Rains and violent weather up north is an indication that we’re in the last days of Louisiana summer, and we’re seeing that rainfall show up here and in the rising rivers.
And that prompts a question: Ever notice how there’s seldom anything good that comes during those two or three weeks when the seasons change?
Yes, we’ll trade afternoon thunderstorms for tornadoes, and, certainly, trade an approaching cold front for the any threat of a tropical depression, but all that won’t quiet the problems changing weather patterns will bring this weekend, when the first day of fall arrives.
Late summer east winds are seldom good, and the folks along the east side of the Mississippi River can expect to see rising water until a not-so-cold cold front is predicted to move in Monday, but that usually means extra-good coastal and freshwater action when the north winds come to push water from the marsh and down rain-swollen rivers.
A wave pushing in from the east will bring 5-10 knot winds Friday, then 10-15 knot easterly winds through the weekend in advance of Monday’s push from the north. Expect afternoon thunderstorms, and 1-2 foot nearshore conditions east of the river and 2-4 footers along the Central Coast with low-to-mid 70s in the morning and upper-80s for afternoons.
The Mississippi River is on a rise and is predicted to push from 8.9 feet to 12.7 at Baton Rouge and 3.9 to 4.2 feet at New Orleans.
With waters rising gently each day, the action in the Atchafalaya Spillway has remained solid on bass and sac-a-lait.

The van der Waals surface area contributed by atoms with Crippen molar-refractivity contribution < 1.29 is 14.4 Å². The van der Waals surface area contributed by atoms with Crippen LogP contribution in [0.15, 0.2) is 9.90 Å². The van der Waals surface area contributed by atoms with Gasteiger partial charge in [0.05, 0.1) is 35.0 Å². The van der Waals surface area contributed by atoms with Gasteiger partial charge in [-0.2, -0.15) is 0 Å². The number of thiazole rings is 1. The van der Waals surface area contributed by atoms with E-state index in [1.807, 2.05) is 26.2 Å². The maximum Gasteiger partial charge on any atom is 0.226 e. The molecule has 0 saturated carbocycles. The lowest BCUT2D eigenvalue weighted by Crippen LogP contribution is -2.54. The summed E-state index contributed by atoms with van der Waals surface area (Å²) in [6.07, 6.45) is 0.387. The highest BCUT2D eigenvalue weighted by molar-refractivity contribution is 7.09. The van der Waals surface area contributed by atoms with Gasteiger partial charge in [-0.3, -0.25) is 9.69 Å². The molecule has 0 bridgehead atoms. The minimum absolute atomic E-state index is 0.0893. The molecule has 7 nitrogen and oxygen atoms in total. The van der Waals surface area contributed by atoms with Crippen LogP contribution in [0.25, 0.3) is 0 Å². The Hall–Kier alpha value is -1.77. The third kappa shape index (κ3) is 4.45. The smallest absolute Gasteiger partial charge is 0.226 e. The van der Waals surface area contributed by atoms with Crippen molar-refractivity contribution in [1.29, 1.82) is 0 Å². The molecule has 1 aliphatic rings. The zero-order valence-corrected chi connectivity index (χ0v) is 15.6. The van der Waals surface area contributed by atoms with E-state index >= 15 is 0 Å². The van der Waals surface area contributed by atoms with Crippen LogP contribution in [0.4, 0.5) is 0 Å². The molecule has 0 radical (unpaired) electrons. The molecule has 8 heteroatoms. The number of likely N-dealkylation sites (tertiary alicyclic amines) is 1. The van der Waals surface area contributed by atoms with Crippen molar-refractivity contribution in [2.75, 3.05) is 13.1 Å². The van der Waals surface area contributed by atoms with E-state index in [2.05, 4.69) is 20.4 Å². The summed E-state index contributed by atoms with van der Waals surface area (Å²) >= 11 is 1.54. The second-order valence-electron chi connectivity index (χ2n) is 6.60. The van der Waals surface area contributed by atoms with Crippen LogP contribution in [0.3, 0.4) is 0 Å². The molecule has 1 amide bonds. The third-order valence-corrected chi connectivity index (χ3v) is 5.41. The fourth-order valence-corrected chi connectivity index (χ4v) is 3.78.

Bass continue to seek out the areas in front of cypress trees where shad hover in the shade of the branches in the morning hours. As the sun gets higher in the sky, the shad have a tendency to move out into the moving water of the main bayous and school at the first deeper-water area they can find in an area, and reports are it takes the bass an hour or two move with them.
Spinnerbaits and some topwaters are working in the early hours. Use frogs in heavily grassed areas around the trees. Green/pearl and pearl-colored swimbaits are working around grass near trees and area with water hyacinths. “Punching” grass is working, too, using June Bug-colored D-bombs, Sweet Beavers and Brush Hogs.
Sac-a-lait are feeding on schooling shad off the banks even into the middle of bayous and canals, especially where you can find submerged grass beds.
Look for similar patterns in the Lake Verret and Des Allemands basins.
With winds and seas up, look inside for weekend action. The Delacroix and lower Terrebonne Parish marshes are first-rate spots to catch redfish on spoons, Gulp! Shrimp and live bait.